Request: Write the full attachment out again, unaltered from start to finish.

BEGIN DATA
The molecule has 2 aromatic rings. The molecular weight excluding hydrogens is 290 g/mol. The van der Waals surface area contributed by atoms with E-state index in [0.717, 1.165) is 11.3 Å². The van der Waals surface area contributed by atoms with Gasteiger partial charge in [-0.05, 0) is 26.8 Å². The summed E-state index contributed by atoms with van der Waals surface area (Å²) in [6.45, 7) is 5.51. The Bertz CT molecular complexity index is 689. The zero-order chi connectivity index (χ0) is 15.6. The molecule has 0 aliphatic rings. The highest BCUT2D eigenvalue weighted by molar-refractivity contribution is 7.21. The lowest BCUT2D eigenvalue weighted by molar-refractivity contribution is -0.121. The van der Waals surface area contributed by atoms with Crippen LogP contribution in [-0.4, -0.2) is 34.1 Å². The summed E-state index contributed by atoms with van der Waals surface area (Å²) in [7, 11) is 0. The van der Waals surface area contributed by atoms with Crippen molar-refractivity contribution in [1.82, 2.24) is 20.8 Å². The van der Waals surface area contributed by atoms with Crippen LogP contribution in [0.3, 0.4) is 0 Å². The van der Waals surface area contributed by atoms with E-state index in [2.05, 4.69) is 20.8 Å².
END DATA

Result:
The molecule has 2 aromatic rings. The molecular weight excluding hydrogens is 290 g/mol. The van der Waals surface area contributed by atoms with E-state index in [0.717, 1.165) is 11.3 Å². The van der Waals surface area contributed by atoms with Gasteiger partial charge in [-0.05, 0) is 26.8 Å². The summed E-state index contributed by atoms with van der Waals surface area (Å²) in [6.45, 7) is 5.51. The Bertz CT molecular complexity index is 689. The zero-order chi connectivity index (χ0) is 15.6. The molecule has 0 aliphatic rings. The highest BCUT2D eigenvalue weighted by molar-refractivity contribution is 7.21. The lowest BCUT2D eigenvalue weighted by molar-refractivity contribution is -0.121. The van der Waals surface area contributed by atoms with Crippen LogP contribution in [-0.4, -0.2) is 34.1 Å². The summed E-state index contributed by atoms with van der Waals surface area (Å²) in [7, 11) is 0. The van der Waals surface area contributed by atoms with Crippen molar-refractivity contribution in [1.82, 2.24) is 20.8 Å². The van der Waals surface area contributed by atoms with Crippen LogP contribution in [0.3, 0.4) is 0 Å². The van der Waals surface area contributed by atoms with E-state index in [2.05, 4.69) is 20.8 Å².